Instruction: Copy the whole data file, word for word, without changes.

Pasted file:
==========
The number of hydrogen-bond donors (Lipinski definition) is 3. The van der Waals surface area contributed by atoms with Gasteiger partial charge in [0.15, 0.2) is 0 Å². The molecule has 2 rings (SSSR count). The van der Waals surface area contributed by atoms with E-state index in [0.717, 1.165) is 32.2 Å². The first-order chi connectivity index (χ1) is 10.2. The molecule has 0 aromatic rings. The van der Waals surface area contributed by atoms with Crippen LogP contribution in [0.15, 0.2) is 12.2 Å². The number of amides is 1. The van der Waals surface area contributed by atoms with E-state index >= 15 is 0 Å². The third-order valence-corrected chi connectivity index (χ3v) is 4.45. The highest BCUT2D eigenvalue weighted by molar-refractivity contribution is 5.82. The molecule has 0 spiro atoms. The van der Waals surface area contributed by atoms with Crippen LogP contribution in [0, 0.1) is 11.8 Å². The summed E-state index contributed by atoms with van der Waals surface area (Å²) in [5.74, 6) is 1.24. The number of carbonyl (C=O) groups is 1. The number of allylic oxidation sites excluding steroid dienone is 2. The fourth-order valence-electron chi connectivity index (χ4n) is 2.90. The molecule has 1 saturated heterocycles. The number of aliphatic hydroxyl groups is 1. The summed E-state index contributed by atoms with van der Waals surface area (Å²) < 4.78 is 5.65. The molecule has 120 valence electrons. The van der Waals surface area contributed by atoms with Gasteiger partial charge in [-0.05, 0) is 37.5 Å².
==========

The number of hydrogen-bond donors (Lipinski definition) is 3. The van der Waals surface area contributed by atoms with Gasteiger partial charge in [0.15, 0.2) is 0 Å². The molecule has 2 rings (SSSR count). The van der Waals surface area contributed by atoms with E-state index in [0.717, 1.165) is 32.2 Å². The first-order chi connectivity index (χ1) is 10.2. The molecule has 0 aromatic rings. The van der Waals surface area contributed by atoms with Crippen LogP contribution in [0.15, 0.2) is 12.2 Å². The number of amides is 1. The van der Waals surface area contributed by atoms with E-state index >= 15 is 0 Å². The third-order valence-corrected chi connectivity index (χ3v) is 4.45. The highest BCUT2D eigenvalue weighted by molar-refractivity contribution is 5.82. The molecule has 0 spiro atoms. The van der Waals surface area contributed by atoms with Crippen LogP contribution in [0, 0.1) is 11.8 Å². The summed E-state index contributed by atoms with van der Waals surface area (Å²) in [5.74, 6) is 1.24. The number of carbonyl (C=O) groups is 1. The number of allylic oxidation sites excluding steroid dienone is 2. The fourth-order valence-electron chi connectivity index (χ4n) is 2.90. The molecule has 1 saturated heterocycles. The number of aliphatic hydroxyl groups is 1. The summed E-state index contributed by atoms with van der Waals surface area (Å²) < 4.78 is 5.65. The molecule has 120 valence electrons. The van der Waals surface area contributed by atoms with Gasteiger partial charge in [-0.05, 0) is 37.5 Å².